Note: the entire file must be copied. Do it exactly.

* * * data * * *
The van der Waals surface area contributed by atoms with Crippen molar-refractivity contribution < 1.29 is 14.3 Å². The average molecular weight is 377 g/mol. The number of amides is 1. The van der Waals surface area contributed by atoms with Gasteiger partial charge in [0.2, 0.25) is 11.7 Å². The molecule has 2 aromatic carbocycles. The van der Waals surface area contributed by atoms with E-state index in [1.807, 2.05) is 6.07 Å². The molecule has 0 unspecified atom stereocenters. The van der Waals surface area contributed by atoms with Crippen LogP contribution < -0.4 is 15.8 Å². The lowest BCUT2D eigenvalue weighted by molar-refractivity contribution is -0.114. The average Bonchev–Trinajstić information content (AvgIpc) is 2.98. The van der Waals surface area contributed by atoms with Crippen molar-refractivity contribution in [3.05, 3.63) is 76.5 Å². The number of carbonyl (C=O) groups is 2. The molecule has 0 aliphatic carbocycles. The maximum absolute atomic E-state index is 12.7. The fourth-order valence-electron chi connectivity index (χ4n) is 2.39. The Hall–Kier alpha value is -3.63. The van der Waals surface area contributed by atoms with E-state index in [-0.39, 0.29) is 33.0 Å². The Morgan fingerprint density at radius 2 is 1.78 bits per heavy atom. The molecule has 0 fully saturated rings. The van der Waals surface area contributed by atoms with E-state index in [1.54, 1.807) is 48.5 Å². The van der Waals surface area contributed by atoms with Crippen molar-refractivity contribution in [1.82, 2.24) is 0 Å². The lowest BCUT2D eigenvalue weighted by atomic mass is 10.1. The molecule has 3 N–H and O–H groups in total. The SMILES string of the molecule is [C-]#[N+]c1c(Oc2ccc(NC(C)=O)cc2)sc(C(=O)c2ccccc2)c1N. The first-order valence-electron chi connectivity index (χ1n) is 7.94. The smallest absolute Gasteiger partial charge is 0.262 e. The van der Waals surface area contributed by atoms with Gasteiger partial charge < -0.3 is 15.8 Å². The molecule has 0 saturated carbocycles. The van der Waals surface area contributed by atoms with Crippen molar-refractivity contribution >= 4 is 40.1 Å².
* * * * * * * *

The van der Waals surface area contributed by atoms with Crippen molar-refractivity contribution < 1.29 is 14.3 Å². The average molecular weight is 377 g/mol. The number of amides is 1. The van der Waals surface area contributed by atoms with Gasteiger partial charge in [0.2, 0.25) is 11.7 Å². The molecule has 2 aromatic carbocycles. The van der Waals surface area contributed by atoms with E-state index in [1.807, 2.05) is 6.07 Å². The molecule has 0 unspecified atom stereocenters. The van der Waals surface area contributed by atoms with Crippen LogP contribution < -0.4 is 15.8 Å². The lowest BCUT2D eigenvalue weighted by molar-refractivity contribution is -0.114. The average Bonchev–Trinajstić information content (AvgIpc) is 2.98. The van der Waals surface area contributed by atoms with Crippen molar-refractivity contribution in [3.05, 3.63) is 76.5 Å². The number of carbonyl (C=O) groups is 2. The molecule has 0 aliphatic carbocycles. The maximum absolute atomic E-state index is 12.7. The fourth-order valence-electron chi connectivity index (χ4n) is 2.39. The Hall–Kier alpha value is -3.63. The van der Waals surface area contributed by atoms with E-state index in [-0.39, 0.29) is 33.0 Å². The Morgan fingerprint density at radius 2 is 1.78 bits per heavy atom. The molecule has 0 fully saturated rings. The van der Waals surface area contributed by atoms with E-state index in [1.54, 1.807) is 48.5 Å². The van der Waals surface area contributed by atoms with Crippen molar-refractivity contribution in [1.82, 2.24) is 0 Å². The lowest BCUT2D eigenvalue weighted by atomic mass is 10.1. The molecule has 3 N–H and O–H groups in total. The SMILES string of the molecule is [C-]#[N+]c1c(Oc2ccc(NC(C)=O)cc2)sc(C(=O)c2ccccc2)c1N. The first-order valence-electron chi connectivity index (χ1n) is 7.94. The smallest absolute Gasteiger partial charge is 0.262 e. The van der Waals surface area contributed by atoms with Gasteiger partial charge < -0.3 is 15.8 Å². The molecule has 0 saturated carbocycles. The van der Waals surface area contributed by atoms with Crippen molar-refractivity contribution >= 4 is 40.1 Å².